1. Regarding a renter, he holds as R. Yehudah, he is as a paid watchman.
(g) Answer #2 (Abaye): Really he holds as R. Meir, as Rabah bar Avuha switches their opinions.
1. (Rabah bar Avuha): R. Meir says, a renter is as a paid watchman; R. Yehudah says, he is as a free watchman.
(h) (R. Elazar): Reuven handed his ox over to Shimon, a free watchman. If it damaged, Shimon is liable; if it was damaged, he is exempt.
(i) Question: What is the case?
1. If he accepted to guard it - he should be liable even if it is damaged!
2. If he did not accept to guard it - he should be exempt even if it damaged!
(j) Answer (Rava): Really, he accepted to guard it - the case is, he knew it was a gorer.
1. He expected to have to guard it from damaging - he did not expect to have to guard it from being damaged (since animals are afraid of it)!
(a) (Mishnah - R. Meir): Reuven tied his ox with a rope, or locked (a gate) in front of properly, and it escaped and damaged - he is liable, whether it is Tam or Mu'ad;
(b) R. Yehudah says, a Tam is liable, a Mu'ad is exempt - "If he will not guard it", and this is guarded!
(c) R. Elazar says, a Mu'ad cannot be guarded, it must be killed.
(d) (Gemara) Question: What is R. Meir's reason?
(e) Answer: He holds, people normally do not guard their oxen; the Torah said that a Tam must pay - it requires a minimal guarding. By Mu'ad it says "If he will not guard it", that it must be guarded well; we learn Tam (from a Gezeirah Shavah "Yigach-Yigach") from Mu'ad.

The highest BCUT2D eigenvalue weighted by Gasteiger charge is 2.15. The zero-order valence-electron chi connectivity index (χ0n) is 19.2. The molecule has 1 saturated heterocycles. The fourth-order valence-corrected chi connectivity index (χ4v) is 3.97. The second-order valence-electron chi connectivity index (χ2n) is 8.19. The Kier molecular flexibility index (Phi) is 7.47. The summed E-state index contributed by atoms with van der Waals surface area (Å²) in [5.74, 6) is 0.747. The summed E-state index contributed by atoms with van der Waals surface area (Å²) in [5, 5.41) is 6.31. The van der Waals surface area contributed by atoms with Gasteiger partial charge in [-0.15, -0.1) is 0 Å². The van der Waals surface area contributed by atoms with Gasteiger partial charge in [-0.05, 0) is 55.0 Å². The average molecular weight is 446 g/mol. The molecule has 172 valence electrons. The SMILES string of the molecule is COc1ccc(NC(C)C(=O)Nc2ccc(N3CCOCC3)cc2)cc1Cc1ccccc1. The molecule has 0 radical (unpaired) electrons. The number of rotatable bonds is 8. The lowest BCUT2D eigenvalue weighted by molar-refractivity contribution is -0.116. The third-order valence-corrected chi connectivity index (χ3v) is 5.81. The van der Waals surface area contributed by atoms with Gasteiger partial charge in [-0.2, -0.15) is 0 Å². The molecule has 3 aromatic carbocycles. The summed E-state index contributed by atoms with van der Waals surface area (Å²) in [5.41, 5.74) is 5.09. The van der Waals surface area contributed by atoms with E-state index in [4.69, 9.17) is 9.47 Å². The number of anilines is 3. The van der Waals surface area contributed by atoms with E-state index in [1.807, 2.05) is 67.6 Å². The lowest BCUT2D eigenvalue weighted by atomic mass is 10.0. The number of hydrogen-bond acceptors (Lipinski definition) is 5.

1. R. Yehudah holds, people normally guard their oxen (minimally); the Torah said that a Tam must pay - it must be guarded well. By Mu'ad it says "If he will not guard it", also saying that is must be guarded well - since this is a second verse coming to include the same thing, it really comes to exclude, i.e. a poor guarding suffices for a Mu'ad.
i. Question: We should learn Tam from Mu'ad, through the Gezeirah Shavah!
ii. By Mu'ad it says "If he will not guard it" - a minimal guarding is not enough for anything else.
iii. Question: But we need the verse to teach that one who did not guard it is liable!
iv. Answer: It could have said "If he will not guard"; "it" is extra, to say that a minimal guarding only suffices for a Mu'ad.
(f) (Beraisa - R. Eliezer ben Yakov): A minimal guarding suffices for both Tam and Mu'ad.
1. Question: How does he learn?
2. Answer: He learns that a minimal guarding suffices for a Mu'ad - as R. Yehudah;
i. He learns Tam from Mu'ad from the Gezeirah Shavah - as R. Meir.
(g) (Rav Ada bar Ahavah): R. Yehudah only exempts the additional payment of a Mu'ad side with a minimal guarding, not the half-damage that a Tam pays.
(h) (Rav): An ox Mu'ad to gore with the right horn is not Mu'ad to gore with the left horn.
(i) Question: (Rav cannot teach about paying half or full damage - this follows simply from a Mishnah (Mu'ad for animals is not Mu'ad for people)! Surely, he came to teach about how well it must be guarded.) As whom does Rav hold?
1. If as R. Meir - but he holds that both Tam and Mu'ad need a proper guarding!
2. If as R. Yehudah - even the right horn has both a Tam and Mu'ad side (so he could have taught about the levels of guarding the right horn alone)!
(j) Answer: Really, he holds as R. Yehudah; Rav does not hold as Rav Ada bar Ahavah;
1. This is the only case in which R. Yehudah holds that a Mu'ad has a Tam side.